Tag Archives: Miami

Nothing supernatural about the Bermuda Triangle, NOAA says

By Ken Kaye via Sun Sentinel

Now it’s official: The Bermuda Triangle is a bunch of bunk.

bermuda-triangle1_300pxFor decades, rumors persisted that hundreds of ships and planes mysteriously vanished in the area between Miami, Puerto Rico and Bermuda because it was cursed or patrolled by extraterrestrials.

Most of us already suspected that was a myth. Yet, the National Oceanic and Atmospheric Administration just posted a story declaring the Devil’s Triangle, as it’s also known, is no different than any other open ocean region — and that foul weather and poor navigation are likely to blame for any mishaps.

“There is no evidence that mysterious disappearances occur with any greater frequency in the Bermuda Triangle than in any other large, well-traveled area of the ocean,” the agency stated this month on noaa.gov.

Ben Sherman, spokesman for NOAA’s National Ocean Service, said the agency wrote the story as part of an educational program where it responds to readers’ questions.

The story was based on information from the U.S. Navy and U.S. Guard, which make no bones about saying the mythological area is so much balderdash.

bermuda-triangle 754_250px“The Coast Guard does not recognize the existence of the so-called Bermuda Triangle as a geographic area of specific hazard to ships or planes,” the military branch said. “In a review of many aircraft and vessel losses in the area over the years, there has been nothing discovered that would indicate that casualties were the result of anything other than physical causes.”

Not everyone is in full agreement, including Minerva Bloom.

She’s a volunteer docent at the Naval Air Station Fort Lauderdale Museum, which pays homage to Flight 19, perhaps the highest-profile incident involving the Bermuda Triangle. The five U.S. Navy torpedo bombers took off from Fort Lauderdale on a routine training exercise in December 1945, never to return.

“I don’t think there are aliens or anything like that, but I do think there’s something going on there,” Bloom said.

MORE – – –

Mystery, Mayhem, and Quantum Physics: The Bermuda Triangle and the Hutchinson Effect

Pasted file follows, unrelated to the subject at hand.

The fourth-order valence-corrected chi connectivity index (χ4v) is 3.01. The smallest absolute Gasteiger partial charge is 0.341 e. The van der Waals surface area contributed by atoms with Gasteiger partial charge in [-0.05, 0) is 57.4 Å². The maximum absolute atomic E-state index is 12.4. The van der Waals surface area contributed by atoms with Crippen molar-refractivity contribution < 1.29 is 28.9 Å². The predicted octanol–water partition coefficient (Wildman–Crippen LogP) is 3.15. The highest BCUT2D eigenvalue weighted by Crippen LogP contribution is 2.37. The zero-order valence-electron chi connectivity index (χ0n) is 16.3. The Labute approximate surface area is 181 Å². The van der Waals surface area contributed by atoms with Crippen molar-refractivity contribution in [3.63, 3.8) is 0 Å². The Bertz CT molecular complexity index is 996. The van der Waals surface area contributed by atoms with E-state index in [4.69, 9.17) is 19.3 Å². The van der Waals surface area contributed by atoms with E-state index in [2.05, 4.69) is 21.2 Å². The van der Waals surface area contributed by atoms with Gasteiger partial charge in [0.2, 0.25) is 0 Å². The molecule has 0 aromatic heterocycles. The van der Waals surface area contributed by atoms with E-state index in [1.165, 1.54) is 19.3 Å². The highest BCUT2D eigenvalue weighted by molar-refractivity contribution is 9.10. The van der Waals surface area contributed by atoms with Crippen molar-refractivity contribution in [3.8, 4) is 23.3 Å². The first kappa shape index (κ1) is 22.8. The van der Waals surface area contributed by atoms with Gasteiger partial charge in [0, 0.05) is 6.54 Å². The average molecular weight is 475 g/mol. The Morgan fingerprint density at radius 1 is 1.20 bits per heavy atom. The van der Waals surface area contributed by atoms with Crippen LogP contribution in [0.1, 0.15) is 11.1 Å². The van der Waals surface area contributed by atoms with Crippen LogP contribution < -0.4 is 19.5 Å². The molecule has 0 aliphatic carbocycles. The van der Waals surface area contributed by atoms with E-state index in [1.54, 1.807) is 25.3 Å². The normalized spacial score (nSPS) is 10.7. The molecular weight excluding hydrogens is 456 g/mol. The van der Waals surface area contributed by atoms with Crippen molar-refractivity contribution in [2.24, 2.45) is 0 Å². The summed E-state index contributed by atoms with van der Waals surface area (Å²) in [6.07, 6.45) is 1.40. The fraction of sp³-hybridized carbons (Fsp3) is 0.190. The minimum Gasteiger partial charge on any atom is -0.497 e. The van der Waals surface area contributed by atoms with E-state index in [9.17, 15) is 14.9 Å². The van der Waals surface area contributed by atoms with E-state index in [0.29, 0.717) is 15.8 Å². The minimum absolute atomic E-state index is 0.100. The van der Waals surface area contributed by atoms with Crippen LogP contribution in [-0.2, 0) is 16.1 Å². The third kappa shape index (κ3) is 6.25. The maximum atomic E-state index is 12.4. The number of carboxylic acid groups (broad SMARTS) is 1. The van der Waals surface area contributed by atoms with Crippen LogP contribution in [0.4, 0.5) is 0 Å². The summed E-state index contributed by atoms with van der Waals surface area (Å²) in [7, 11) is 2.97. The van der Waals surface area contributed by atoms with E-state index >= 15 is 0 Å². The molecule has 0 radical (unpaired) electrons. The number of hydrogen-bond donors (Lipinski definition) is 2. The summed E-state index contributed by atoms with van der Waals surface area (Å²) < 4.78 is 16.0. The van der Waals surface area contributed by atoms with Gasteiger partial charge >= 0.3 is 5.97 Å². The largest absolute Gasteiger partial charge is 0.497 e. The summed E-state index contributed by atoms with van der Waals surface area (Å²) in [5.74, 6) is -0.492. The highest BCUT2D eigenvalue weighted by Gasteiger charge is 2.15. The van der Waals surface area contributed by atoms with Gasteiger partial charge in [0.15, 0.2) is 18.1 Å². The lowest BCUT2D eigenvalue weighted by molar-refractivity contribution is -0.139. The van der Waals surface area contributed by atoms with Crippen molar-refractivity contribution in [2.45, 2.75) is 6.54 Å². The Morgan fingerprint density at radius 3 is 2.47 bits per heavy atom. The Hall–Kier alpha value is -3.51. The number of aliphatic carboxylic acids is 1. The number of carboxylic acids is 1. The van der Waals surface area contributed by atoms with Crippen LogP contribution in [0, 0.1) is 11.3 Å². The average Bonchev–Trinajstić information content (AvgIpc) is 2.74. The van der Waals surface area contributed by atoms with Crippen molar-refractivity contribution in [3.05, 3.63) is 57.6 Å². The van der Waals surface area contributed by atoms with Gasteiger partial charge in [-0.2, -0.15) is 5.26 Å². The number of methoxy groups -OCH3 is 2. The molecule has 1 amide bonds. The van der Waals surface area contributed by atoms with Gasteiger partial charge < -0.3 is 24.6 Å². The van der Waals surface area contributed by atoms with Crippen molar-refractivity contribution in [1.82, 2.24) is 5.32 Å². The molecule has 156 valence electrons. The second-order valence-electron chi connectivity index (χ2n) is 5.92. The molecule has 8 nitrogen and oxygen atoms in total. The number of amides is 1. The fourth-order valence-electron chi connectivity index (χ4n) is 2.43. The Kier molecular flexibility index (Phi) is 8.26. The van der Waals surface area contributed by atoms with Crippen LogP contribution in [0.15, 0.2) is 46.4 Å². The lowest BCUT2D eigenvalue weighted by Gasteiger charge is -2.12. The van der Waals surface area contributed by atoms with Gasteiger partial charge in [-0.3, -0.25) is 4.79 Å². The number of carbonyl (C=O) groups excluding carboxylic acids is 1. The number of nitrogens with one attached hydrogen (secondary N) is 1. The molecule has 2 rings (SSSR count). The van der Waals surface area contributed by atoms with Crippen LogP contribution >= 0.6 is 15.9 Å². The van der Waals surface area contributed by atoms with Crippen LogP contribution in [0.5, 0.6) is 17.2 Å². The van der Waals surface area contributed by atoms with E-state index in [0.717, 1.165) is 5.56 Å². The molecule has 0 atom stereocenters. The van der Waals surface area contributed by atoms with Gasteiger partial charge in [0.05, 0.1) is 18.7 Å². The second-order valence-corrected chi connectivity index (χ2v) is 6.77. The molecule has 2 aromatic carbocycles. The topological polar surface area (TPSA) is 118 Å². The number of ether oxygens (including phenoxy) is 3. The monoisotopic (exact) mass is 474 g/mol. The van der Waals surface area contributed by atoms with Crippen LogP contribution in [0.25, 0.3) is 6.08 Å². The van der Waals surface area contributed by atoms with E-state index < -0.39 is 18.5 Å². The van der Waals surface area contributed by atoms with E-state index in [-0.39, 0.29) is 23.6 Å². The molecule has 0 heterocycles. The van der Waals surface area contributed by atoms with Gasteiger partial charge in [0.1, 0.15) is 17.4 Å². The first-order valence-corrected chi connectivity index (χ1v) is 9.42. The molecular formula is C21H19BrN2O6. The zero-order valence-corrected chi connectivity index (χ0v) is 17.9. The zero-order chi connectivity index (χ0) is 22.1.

By via Lucid Dreams and Saturn Skies

Well, it was inevitable. Anyone who writes about the weird stuff that happens in this world has to, at some point, tackle two topics: Bigfoot, and the Bermuda Triangle. Not that the two are in anyway related; rather, they’re both arguably the most popular paranormal subjects out there. Usually I try to find more exotic fare for the blog, but when a friend mentioned the Bermuda Triangle in conjunction with something called the Hutchinson Effect, I decided I’d dive in since it was a two-fer.

The Bermuda Triangle is such a facet of pop culture at this point that I won’t spend a ton of time describing it. It is described as a big slice of ocean (between half a million and 1.5 million square miles) that forms, big shock here, a triangle, with the vertices centered in Bermuda, Miami, and San Juan. The Triangle is alleged to be the site of strange phenomena: metallic fogs, strange magnetic disturbances, freak storms, and unexplained lights in the sky. Believers claim that the Triangle swallows ships and planes whole, leaving not a trace for befuddled rescuers to recover.

Believers posit various reasons for the phenomena. Perhaps Atlantis sank beneath the waves under the Triangle, or there’s an alien colony on the sea floor abducting people for nefarious purposes. Since those of us who don’t regularly sport tinfoil hats can easily discount those two, let’s move on to a third, more entertaining option: the Hutchinson Effect.

Known was the H-Effect, it was allegedly discovered by an eccentric inventor named John Hutchinson, who was monkeying around with the various electronic gizmos that he packed his apartment with over the years when, lo and behold,  something (it’s never said what) whacked him in the shoulder! Turns out whatever it was had started levitating due to…something. Something that can also cause unlike materials (metal and wood, for example) to meld together, metals to melt without heat, and other strange phenomena, including metallic fogs similar to those allegedly reported above the Bermuda Triangle.. The best explanation that supporters can come up with for the alleged effect is that scalar waves tap into zero point energy, thus producing the phenomena observed. How exactly that happens, they have no explanation.

MORE . . .

Science VS Scientology [infographic]

via relativelyinteresting.com

Ah, Scientology, the pseudo-religion/cult built on a premise straight out of science fiction. It’s mind boggling to think that Scientology has as large a following as it does, and even more upsetting that celebrities continue to endorse its ideals.

This infographic, courtesy of Visual.ly gives the low-down on Scientology – from it’s strange beginnings through to its ongoing legal battles.


Image Source: http://visual.ly/things-you-dont-know-about-scientology

Past Life Regression (PLR)

via The Skeptic’s Dictionary

PLR 815_02_250pxPast life regression (PLR) is the alleged journeying into one’s past lives while hypnotized. While it is true that many patients recall past lives, it is highly probable that their memories are false memories. The memories are from experiences in this life, pure products of the imagination, intentional or unintentional suggestions from the hypnotist, or confabulations.